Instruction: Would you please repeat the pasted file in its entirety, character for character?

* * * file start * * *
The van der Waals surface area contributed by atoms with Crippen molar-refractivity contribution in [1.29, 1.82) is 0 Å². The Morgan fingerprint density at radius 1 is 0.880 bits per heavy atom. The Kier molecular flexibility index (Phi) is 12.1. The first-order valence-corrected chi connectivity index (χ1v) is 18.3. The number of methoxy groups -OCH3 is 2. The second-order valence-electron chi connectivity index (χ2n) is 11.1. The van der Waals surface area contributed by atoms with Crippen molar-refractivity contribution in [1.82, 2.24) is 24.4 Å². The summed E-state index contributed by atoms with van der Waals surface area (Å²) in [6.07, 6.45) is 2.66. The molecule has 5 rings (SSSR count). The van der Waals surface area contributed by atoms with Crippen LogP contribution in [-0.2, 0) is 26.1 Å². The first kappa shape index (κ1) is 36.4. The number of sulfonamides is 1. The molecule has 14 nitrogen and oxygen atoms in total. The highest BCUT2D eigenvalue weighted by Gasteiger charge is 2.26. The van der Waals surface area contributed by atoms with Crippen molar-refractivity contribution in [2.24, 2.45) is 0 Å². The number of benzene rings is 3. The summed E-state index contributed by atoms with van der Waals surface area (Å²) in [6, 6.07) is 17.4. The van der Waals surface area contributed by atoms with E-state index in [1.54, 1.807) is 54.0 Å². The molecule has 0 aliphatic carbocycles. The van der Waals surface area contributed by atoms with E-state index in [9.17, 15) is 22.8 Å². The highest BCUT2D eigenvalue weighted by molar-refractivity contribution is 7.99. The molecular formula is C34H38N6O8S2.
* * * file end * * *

The van der Waals surface area contributed by atoms with Crippen molar-refractivity contribution in [1.29, 1.82) is 0 Å². The Morgan fingerprint density at radius 1 is 0.880 bits per heavy atom. The Kier molecular flexibility index (Phi) is 12.1. The first-order valence-corrected chi connectivity index (χ1v) is 18.3. The number of methoxy groups -OCH3 is 2. The second-order valence-electron chi connectivity index (χ2n) is 11.1. The van der Waals surface area contributed by atoms with Crippen molar-refractivity contribution in [1.82, 2.24) is 24.4 Å². The summed E-state index contributed by atoms with van der Waals surface area (Å²) in [6.07, 6.45) is 2.66. The molecule has 5 rings (SSSR count). The van der Waals surface area contributed by atoms with Crippen LogP contribution in [-0.2, 0) is 26.1 Å². The first kappa shape index (κ1) is 36.4. The number of sulfonamides is 1. The molecule has 14 nitrogen and oxygen atoms in total. The highest BCUT2D eigenvalue weighted by Gasteiger charge is 2.26. The van der Waals surface area contributed by atoms with Crippen molar-refractivity contribution in [2.24, 2.45) is 0 Å². The number of benzene rings is 3. The summed E-state index contributed by atoms with van der Waals surface area (Å²) in [6, 6.07) is 17.4. The van der Waals surface area contributed by atoms with E-state index in [1.54, 1.807) is 54.0 Å². The molecule has 0 aliphatic carbocycles. The van der Waals surface area contributed by atoms with E-state index in [9.17, 15) is 22.8 Å². The highest BCUT2D eigenvalue weighted by molar-refractivity contribution is 7.99. The molecular formula is C34H38N6O8S2.